"The internet and jumbo jets are shrinking the world.” Dr. Rebecca Kuhn uses one of her college professor’s favorite quotes to sum up how the world is increasingly becoming a more connected place. With that connectedness in mind, Dr. Kuhn is now leading the newly established Episcopal Global and Social Studies Department.
The concept of global studies is becoming more important in independent schools across the country. According to the National Association of Independent Schools (NAIS), the purpose of an independent school education is to provide a pathway to global citizenship for students. NAIS offers the following best practices for schools:
For many years now, Episcopal faculty have found meaningful ways to introduce students to other perspectives. Recently, Spanish students from Colegio Bristol in Madrid arrived for a two-week cultural exchange. This is the sixth year of the Spanish exchange program, which was established by Dr. Victoria Alvarez and former teacher Erena Messina. In addition to the Spanish exchange program, Episcopal’s Julien Prevost has organized a French exchange and Science Department Chair Sarah Pulliam has led an exchange to Chile.
Dr. Kuhn says schools across the country are gaining a deeper appreciation for travel as they become more intentional about incorporating these experiences into the actual classroom curriculum. At Episcopal, there are multiple opportunities for curricular-based travel. For example, British Literature students have the opportunity to explore what they have learned by participating in a trip to Scotland and England. History teacher Clara Howell reinforces what AP History students have learned with an opportunity to travel to Europe. In a similar fashion, Latin teacher Michael Posey takes students on a trip to Rome.
To provide students a truly authentic perspective on what life is like in other cultures, Dr. Kuhn and department staff are purposeful when organizing travel opportunities. During exchanges, students and faculty stay with host families in their homes, rather than a more generic hotel. When host students are in Baton Rouge, the same arrangements are made with students staying with Episcopal families. These experiences help students develop an appreciation for other cultures and encourage them to love their neighbor, including their similarities and differences. Episcopal’s Douglas Robins wrote an article last year about his experience hosting a French exchange student. Click here to read Reframing Normal.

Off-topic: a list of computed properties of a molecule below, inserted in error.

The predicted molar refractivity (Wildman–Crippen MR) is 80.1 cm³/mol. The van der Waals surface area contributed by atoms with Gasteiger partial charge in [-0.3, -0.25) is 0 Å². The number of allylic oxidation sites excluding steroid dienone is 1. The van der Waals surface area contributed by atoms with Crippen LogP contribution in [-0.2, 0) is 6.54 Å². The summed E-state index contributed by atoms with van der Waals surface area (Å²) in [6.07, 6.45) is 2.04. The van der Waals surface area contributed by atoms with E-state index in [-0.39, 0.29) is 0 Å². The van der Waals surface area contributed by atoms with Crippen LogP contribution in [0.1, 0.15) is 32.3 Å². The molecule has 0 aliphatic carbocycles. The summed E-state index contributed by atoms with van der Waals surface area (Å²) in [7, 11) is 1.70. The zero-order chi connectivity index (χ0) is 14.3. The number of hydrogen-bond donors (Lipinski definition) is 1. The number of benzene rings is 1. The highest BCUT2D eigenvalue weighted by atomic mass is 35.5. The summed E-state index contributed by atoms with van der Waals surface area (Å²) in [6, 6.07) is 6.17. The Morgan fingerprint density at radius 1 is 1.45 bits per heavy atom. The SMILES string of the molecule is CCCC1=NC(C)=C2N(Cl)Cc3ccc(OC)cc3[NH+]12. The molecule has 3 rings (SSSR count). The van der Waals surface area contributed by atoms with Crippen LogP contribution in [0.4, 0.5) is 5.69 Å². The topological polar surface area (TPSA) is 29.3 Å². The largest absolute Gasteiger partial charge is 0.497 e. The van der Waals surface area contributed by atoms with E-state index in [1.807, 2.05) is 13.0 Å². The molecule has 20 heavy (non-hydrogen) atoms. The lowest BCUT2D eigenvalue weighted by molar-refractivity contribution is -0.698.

In addition to enriched exchange programs, the Global and Social Studies Department is incorporating global themes into everyday lessons. Students have the opportunity to learn more about political components of the global environment through the Global Conflicts and Diplomacy course. Outside of the classroom, numerous students participate in a three-day Model United Nations program each spring, where they represent other countries and learn more about parliamentary procedures. In Social Studies, faculty are more intentional about global concepts or even how local history was impacted by global events. Two new courses are also being offered by World Language teachers this year to more fully immerse students in the cultural components of a society. Francophone Film Studies is being taught in both French and English and Spanish Ethnomusicology is being taught in Spanish and English. Another new addition to the global experience this year is French in Lower School. New French teacher Albina Denisyuk joined Episcopal this fall. Denisyuk previously studied abroad in Aix-en-Provence, France and served eight years as a Language Assistant in French public schools. She joins a vibrant staff of experienced language teachers, who are passionate about sharing their language and culture with students.
When developing the new department, faculty and administrators made a point to think globally AND locally – a term they call “glocalizing”. “To understand Louisiana you have to put it in a global context,” says Dr. Kuhn in reference to the state’s eclectic cuisine, music and culture. She says it is important to present students with a global perspective while maintaining an appreciation for local culture.
Dr. Kuhn says that exploring the world matters. She points to entrepreneurs, scientists and even marketers as examples of the many people who must understand different cultures and perspectives in order to accomplish their goals. The new Global and Social Studies Department is another great example of how Episcopal students are being prepared for college and the world.
Last year, Episcopal student Mason LaFerney shared his experience with the Episcopal language program in a post entitled A Snapshot of Spanish at Episcopal. Click here to read it.
For more information on Episcopal’s Global and Social Studies Department or travel opportunities available, please contact Dr. Kuhn at firstname.lastname@example.org or 753-3180 x1322.